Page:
2. Skills. Research shows that educational attainment has decreased over the years for the average US construction worker at age 30. This has implications for sector performance. The skill level of supervisors and project managers is critical for good on-site productivity, but it can vary greatly among employees across the same firm. Skill gaps also limit the introduction of new technology.

  3. Insufficient planning and design. Large projects typically require more than 5 percent of total investment during the planning phase to run smoothly. This up-front investment is often not made, resulting in time-consuming problems and change orders.

  4. Ineffective procurement processes and contracts. One-round lowest-price bidding processes, for instance, can encourage firms to use changes and claims as a core revenue stream.

  5. Workflow split. The differing skill sets and working styles of architects and engineers affect the way they work with contractors and can prevent the right degree of cooperation and overlap needed for optimizing the design-build process.

  6. Limited use of industrialized construction techniques. Approaches such as lean construction, the use of big data-driven building information modelling (BIM) systems, full prefabrication methodologies, and construction flow balancing (that is, the full optimization of material flow and team rebalancing to eliminate downtime) are often not applied to their full potential.

  7. Limited use of technology. The sector is perceived as being slow to innovate—in fact, most construction work looks just like it did 50 years ago. Recent MGI research found that the construction sector lagged behind most other parts of the US economy in the intensity of digital assets, usage, and labor.

  8. Risk aversion. Construction is typically a low-margin business. This tends to create a preference for proven technologies and approaches, since there is an insufficient financial buffer to support experimentation and innovation. Furthermore, failures tend to be highly visible, with direct impact on future business, as well as being costly and hard to correct.

  9. Significant dispersion of performance. There is a wide gap between frontier firms and the average firm in the construction sector—and there are enormous gaps across geographies.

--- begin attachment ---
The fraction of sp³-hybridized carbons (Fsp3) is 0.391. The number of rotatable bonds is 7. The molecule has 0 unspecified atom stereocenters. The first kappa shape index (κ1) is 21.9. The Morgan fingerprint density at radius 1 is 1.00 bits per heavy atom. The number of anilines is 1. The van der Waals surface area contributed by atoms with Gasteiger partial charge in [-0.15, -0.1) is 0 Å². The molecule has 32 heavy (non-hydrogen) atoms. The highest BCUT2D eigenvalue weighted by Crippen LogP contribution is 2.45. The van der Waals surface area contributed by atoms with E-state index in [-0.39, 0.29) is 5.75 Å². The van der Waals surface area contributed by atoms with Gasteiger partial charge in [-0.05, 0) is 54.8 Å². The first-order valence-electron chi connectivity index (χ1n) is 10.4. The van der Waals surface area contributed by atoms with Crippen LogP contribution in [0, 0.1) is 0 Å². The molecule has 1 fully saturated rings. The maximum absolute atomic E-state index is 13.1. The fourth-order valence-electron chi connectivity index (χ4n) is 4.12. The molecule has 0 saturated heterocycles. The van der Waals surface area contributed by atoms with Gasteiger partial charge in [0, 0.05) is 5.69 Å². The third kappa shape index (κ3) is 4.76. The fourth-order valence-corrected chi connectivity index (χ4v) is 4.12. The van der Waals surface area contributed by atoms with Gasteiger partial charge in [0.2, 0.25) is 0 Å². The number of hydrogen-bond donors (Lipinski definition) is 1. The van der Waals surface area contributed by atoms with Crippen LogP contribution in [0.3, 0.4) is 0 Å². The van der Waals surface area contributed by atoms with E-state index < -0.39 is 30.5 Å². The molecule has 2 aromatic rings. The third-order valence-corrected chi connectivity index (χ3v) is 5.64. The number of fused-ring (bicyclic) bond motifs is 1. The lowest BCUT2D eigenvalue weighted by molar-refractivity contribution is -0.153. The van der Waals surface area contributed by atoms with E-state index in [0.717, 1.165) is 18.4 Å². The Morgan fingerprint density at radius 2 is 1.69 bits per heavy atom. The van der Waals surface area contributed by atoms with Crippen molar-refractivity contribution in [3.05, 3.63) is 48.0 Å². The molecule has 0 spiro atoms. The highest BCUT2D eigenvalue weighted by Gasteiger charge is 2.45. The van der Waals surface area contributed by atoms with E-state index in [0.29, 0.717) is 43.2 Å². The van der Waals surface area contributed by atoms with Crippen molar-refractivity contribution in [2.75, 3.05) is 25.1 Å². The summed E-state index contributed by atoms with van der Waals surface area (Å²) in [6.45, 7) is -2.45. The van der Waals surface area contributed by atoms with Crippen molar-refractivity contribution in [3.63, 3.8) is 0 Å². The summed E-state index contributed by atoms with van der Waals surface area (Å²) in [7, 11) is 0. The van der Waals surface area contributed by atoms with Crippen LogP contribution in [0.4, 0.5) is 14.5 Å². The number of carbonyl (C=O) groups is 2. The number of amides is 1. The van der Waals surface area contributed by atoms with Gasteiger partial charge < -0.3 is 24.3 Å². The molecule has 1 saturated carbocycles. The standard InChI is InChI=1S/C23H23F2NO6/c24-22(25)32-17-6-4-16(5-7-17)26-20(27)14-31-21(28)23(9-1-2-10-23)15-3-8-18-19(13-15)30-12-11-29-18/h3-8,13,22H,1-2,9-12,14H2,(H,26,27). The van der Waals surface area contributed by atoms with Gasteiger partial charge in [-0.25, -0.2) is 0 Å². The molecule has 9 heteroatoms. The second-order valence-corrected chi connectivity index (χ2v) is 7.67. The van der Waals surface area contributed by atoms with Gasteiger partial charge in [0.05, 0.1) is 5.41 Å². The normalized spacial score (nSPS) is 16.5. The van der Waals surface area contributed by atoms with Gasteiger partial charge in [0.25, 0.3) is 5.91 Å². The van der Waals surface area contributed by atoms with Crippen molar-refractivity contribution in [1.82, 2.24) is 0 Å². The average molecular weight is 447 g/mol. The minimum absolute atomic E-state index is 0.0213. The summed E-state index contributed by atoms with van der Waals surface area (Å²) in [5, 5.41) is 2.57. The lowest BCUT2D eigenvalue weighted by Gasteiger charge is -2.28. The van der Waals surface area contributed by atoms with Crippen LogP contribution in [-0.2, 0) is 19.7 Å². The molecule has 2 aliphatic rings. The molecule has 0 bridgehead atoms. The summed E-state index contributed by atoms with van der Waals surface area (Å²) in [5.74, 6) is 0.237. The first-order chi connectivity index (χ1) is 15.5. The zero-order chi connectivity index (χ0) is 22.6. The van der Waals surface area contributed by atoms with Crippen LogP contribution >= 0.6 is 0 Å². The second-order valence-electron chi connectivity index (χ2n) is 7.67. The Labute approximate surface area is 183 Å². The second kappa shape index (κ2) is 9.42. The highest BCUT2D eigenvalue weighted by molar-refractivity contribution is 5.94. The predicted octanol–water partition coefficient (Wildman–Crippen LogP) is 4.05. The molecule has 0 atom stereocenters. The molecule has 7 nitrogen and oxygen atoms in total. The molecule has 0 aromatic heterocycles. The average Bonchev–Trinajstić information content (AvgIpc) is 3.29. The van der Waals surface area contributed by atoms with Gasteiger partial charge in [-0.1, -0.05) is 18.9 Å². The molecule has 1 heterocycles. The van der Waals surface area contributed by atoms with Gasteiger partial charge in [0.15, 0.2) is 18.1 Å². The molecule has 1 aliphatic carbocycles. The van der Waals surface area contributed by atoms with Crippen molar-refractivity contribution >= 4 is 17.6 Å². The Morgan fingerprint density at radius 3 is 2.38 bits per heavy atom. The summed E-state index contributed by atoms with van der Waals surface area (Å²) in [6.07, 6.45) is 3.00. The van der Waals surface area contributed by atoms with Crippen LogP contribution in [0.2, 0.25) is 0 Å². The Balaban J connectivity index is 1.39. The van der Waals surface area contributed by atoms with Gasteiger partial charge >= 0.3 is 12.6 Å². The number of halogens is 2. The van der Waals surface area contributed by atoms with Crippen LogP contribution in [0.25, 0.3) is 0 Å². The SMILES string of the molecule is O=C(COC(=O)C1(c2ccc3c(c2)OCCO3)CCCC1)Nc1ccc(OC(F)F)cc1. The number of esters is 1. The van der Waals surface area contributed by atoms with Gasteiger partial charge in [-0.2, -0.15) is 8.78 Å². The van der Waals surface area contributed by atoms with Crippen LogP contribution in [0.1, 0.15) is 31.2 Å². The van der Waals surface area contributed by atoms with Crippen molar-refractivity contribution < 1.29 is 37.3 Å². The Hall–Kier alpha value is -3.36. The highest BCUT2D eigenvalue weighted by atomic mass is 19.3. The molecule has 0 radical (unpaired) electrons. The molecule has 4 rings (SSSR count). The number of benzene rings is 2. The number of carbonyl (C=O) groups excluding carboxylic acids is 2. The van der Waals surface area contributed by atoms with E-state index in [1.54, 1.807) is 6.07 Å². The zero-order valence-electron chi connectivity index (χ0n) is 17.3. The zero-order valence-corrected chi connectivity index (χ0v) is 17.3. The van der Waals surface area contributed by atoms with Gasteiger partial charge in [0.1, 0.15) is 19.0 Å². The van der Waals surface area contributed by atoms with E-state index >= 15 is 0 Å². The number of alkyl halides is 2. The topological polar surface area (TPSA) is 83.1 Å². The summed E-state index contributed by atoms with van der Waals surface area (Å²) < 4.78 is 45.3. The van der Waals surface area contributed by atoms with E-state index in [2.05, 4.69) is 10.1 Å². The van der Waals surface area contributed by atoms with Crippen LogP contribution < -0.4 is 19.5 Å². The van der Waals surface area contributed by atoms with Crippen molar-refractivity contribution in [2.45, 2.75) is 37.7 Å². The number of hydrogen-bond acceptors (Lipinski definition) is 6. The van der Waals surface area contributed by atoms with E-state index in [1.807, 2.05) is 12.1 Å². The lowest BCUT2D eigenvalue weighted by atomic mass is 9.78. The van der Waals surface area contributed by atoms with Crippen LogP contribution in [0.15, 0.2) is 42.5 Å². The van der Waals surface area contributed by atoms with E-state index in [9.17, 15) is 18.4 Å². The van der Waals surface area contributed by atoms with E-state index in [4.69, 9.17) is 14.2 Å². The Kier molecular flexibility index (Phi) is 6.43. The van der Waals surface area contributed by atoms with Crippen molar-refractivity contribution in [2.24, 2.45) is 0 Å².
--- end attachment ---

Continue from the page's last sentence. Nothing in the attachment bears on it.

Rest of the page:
10. Uniqueness of projects and project mindset of companies. There is a tendency to approach each project as a unique case. Even if that stems from a desire to provide the client with craftsmanship or personalized service, it has the unfortunate effect of limiting standardization of designs and construction modules or prefabrication. It also discourages contractors.

At this point in time McKinsey is one of the few suggesting disruptive change is about to restructure building and construction. My view is that this has already started but has a long way to go, and I’ll close with another quote from MGI:

The most important market failures and dynamics vary between the two groups. For heavy contractors, suboptimal procurement criteria by public and private owners (focused on reducing initially offered prices and offloading risk) combined with, in some cases, corruption or inexperience among buyers—particularly in the public and residential sectors—have nurtured an environment of misaligned contractual and incentive structures. This has led to hostility and change orders rather than productive and trusted collaboration. The results of a new MGI Construction Productivity Survey confirm this picture of lack of alignment across the industry. For example, contractors and suppliers identified misaligned contracts as the most important root cause of low productivity, while the top root cause cited by owners was inefficient on-site execution.

Key issues for smaller specialized trade contractors and subcontractors include information asymmetries that reflect the fragmentation of this part of the construction sector, and the geographic dispersion of projects that compromise the cost transparency of projects for owners and make it more difficult for contractors to benefit from scale. Furthermore, small and specialized trade contractors offering higher-productivity solutions are held back by competition from contractors using less productive but cheaper informal labor and by regulation such as heterogeneous zoning and building codes. Many players in the industry benefit from today’s market failures, earning a substantial share of revenue and profits from change orders and claims, and reducing exposure to competition in an opaque market.

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About the Blog

This blog is concerned with the organisation of the building and construction industry, in the economic sense of combining factors of production to create output.


The modern industry's origins in the 19th century can still be seen in many of its characteristic features, and many contemporary issues are also found in projects from the past.


Like many industries, it is being reshaped by unprecedented rapid and widespread advances in materials, technology and capability.